As the world publishing industry gathered at the Frankfurt Book Fair last week, the UK’s uneven Brexit negotiations with Brussels were one of the key political dynamics on many minds. Yesterday, Thursday, we heard from Stephen Lotinga of the UK Publishers Association. Today, we have the comments of the Federation of European Publishers’ Anne Bergman-Tahon. —Porter Anderson
By Roger Tagholm | @RogerTagholm
Central Issue: ‘The Exhaustion of Rights’While much about the impact of Brexit on Europe and the UK remains uncertain—negotiations are still in early, difficult stages—we’ve asked Anne Bergman-Tahon, director of the Federation of European Publishers (FEP) for her input.
Yesterday, Stephen Lotinga, Publishers Association (PA) chief in the UK, said of Brexit, “The real opportunities for UK publishers are potentially going to come from strengthened trade agreements with other parts of the world.”
Shorter editions of these comments were published in our Thursday (October 12) Publishing Perspectives Show Daily at Frankfurt, which you can download here.
Licensing: ‘Even Fewer Translations Into English’
Publishing Perspectives: How does Britain leaving the EU affect European publishers?
Anne Bergman-Tahon: Even before the UK joined the European Economic Community in 1973, UK publishers were an integral part of the European publishing community.
Leaving the EU per se will not intrinsically change British publishers’ relationship with their European counterparts. However Brexit might—will certainly?—affect the trade of books between the Union and the UK, and vice-versa.
One central issue is the issue of the “exhaustion of rights,” a principle that exists at [EU] Community level and which will no longer apply to the UK territory once Brexit is completed. Today, when a US book is sold in France, the free circulation of goods in the EU and the “exhaustion of rights” mean that it could eventually also be sold in Ireland and in the UK. After Brexit, it will still be possible to sell that book in Ireland, but no longer in the UK.
At the legislative level—and this is quite obvious when it comes to copyright—the UK has very often been a motor to a positive approach to licensing. This is, for European publishers, a key element of fair and pragmatic solutions to answer the needs of the users. Without the UK, it’s unclear whether this approach will have the same impetus.
PP: Is there a danger that fewer European books will be translated into English because of a decline in EU-funded translation grants?
AB: You mean even fewer translations into English. Well, if the UK is no longer party to the European Cultural program (Creative Europe), this is probably rather bad news for translations and translators.
The exceptionally low level of translated works in the UK is also a reflection of the appetite of the British readership for these works. Will this change with Brexit?
Need: ‘To Reflect a Multitude of Cultures’
PP: Are you concerned about the future status of EU workers in the UK?
“It’s really important that the negotiators on both sides find satisfactory solutions to allow EU staff in UK publishing houses and British staff in the EU.”Anne Bergman-Tahon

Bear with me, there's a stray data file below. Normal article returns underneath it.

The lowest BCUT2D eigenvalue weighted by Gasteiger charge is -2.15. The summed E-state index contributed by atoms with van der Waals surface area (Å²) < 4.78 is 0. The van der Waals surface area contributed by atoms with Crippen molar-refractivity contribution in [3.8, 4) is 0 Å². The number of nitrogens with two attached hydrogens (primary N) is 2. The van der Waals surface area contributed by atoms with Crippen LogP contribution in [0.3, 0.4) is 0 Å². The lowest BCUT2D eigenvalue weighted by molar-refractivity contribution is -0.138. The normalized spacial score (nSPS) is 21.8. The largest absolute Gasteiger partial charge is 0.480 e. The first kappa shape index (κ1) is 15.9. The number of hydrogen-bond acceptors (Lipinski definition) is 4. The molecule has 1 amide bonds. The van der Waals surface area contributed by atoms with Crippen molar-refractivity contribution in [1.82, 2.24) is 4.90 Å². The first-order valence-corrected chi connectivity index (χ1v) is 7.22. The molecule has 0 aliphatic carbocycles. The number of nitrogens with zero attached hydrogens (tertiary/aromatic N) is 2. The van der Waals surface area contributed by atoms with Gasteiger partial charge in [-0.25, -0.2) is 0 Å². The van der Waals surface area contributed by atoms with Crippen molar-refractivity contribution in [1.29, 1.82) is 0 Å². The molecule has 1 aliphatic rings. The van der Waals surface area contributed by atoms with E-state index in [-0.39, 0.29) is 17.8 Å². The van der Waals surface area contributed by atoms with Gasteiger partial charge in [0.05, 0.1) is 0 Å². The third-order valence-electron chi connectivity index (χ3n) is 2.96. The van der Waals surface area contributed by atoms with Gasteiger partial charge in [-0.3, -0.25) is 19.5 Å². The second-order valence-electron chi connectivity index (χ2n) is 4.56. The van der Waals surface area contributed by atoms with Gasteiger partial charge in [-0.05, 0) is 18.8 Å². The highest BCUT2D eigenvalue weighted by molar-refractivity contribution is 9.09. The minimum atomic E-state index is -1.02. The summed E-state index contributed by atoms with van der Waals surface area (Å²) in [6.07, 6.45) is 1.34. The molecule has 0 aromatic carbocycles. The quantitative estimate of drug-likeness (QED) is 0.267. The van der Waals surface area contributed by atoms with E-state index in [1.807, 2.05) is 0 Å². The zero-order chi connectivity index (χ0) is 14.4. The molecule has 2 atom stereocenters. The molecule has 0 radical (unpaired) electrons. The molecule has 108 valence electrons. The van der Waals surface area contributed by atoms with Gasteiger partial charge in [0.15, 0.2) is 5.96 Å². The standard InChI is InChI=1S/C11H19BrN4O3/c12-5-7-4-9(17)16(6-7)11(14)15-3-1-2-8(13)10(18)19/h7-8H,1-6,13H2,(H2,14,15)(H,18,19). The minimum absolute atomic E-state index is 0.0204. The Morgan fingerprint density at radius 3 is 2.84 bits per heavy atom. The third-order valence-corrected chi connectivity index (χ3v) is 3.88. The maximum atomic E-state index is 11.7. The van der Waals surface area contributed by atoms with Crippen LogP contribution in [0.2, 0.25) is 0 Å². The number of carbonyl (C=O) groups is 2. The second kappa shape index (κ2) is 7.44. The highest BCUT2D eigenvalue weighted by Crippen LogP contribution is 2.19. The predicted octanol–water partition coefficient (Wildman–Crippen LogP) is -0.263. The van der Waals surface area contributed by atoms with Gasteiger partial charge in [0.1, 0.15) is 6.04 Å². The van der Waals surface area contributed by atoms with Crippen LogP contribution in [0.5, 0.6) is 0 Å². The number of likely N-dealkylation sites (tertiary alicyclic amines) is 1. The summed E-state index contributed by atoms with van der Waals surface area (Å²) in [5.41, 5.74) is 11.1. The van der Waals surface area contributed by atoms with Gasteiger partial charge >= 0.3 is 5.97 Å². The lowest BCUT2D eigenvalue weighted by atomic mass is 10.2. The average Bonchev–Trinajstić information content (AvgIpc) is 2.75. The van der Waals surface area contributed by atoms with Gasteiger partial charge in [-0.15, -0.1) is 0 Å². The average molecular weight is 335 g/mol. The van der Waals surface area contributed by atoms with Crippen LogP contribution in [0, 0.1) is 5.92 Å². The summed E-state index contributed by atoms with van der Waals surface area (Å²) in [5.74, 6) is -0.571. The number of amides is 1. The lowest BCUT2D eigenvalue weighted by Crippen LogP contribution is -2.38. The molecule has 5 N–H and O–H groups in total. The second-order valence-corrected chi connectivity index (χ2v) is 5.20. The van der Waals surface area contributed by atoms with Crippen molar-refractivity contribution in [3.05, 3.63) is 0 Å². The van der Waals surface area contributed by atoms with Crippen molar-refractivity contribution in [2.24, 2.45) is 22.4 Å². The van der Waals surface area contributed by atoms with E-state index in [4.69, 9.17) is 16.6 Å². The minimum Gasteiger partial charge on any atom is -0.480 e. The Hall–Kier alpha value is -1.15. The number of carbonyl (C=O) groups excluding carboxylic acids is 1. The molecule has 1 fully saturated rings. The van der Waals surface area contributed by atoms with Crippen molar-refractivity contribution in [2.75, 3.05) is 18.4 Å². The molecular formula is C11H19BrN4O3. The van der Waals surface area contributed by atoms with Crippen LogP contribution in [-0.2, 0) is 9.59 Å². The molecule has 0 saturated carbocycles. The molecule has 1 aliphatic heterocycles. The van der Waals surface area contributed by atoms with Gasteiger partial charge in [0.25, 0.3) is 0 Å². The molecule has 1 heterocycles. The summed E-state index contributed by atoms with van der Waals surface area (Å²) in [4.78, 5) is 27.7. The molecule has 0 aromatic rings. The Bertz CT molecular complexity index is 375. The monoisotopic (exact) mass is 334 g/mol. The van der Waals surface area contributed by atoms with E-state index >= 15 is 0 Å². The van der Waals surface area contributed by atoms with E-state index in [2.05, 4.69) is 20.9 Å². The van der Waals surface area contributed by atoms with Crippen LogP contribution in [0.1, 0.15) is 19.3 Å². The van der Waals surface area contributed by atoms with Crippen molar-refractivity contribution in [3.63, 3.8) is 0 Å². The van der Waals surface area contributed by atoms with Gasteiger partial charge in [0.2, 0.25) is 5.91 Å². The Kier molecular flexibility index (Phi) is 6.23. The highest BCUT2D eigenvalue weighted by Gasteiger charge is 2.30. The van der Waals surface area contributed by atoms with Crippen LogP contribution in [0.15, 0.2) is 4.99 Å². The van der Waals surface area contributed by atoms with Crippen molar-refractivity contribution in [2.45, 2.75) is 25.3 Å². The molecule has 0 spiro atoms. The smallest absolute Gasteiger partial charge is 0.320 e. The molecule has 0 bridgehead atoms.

AB: Creative industries, and in particular publishing, benefit from the free movement of persons, to attract the best talents and to reflect a multitude of cultures. It’s really important that the negotiators on both sides find satisfactory solutions to allow EU staff in UK publishing houses and British staff in the EU to work and continue sharing their cultural specificities. So yes, we’re concerned, as I’m afraid are all employers on both sides of the North Sea.
PP: Are you concerned that Britain’s departure will weaken the EU’s voice when it discusses copyright issues and issues relating to the Digital Single Market and issues relating to Google, Amazon, Apple and others?
AB: As mentioned earlier, the UK voice in copyright was generally supportive of balanced solutions, especially leaning to licensing, which is the solution supported by publishers.
On issues of competition in the retailing sector, it’s clear that the weight of the largest online bookseller [Amazon] is bigger in the UK than in other European countries. How this could or would affect the competition issues, I really don’t know. This might also have an impact in the UK.
Europe: ‘We Are Absolutely in Despair Over Brexit’
PP: How worried are you that the UK’s decision to leave the EU might encourage other countries to follow suit?
“We’re deeply regretting it but we have to respect the will of the British people. We hope our respective negotiators and governments will find the best possible solutions.”Anne Bergman-Tahon
AB: I’m a true European, so I do worry about populist political parties using Europe as a punching ball.
The European Union is a hard act to sell, especially as when things go wrong, national politicians tend to blame Brussels, the EU. The votes in the Netherlands, Austria, and France have shown that even if people are not fully satisfied with the EU, they didn’t choose parties wanting to part from it. It’s therefore not a fatality. Plus, Brexit might have played the role of an electric shock for the other Europeans.
That being said, we are absolutely in despair over Brexit.
PP: In general, what’s the view in Europe of the UK’s decision?
AB: Sad, sad, sad. What else can you say?
It’s a democratic vote and the majority chose to say goodbye. We’re deeply regretting it but we have to respect the will of the British people. We hope our respective negotiators and governments will find the best possible solutions for all parties.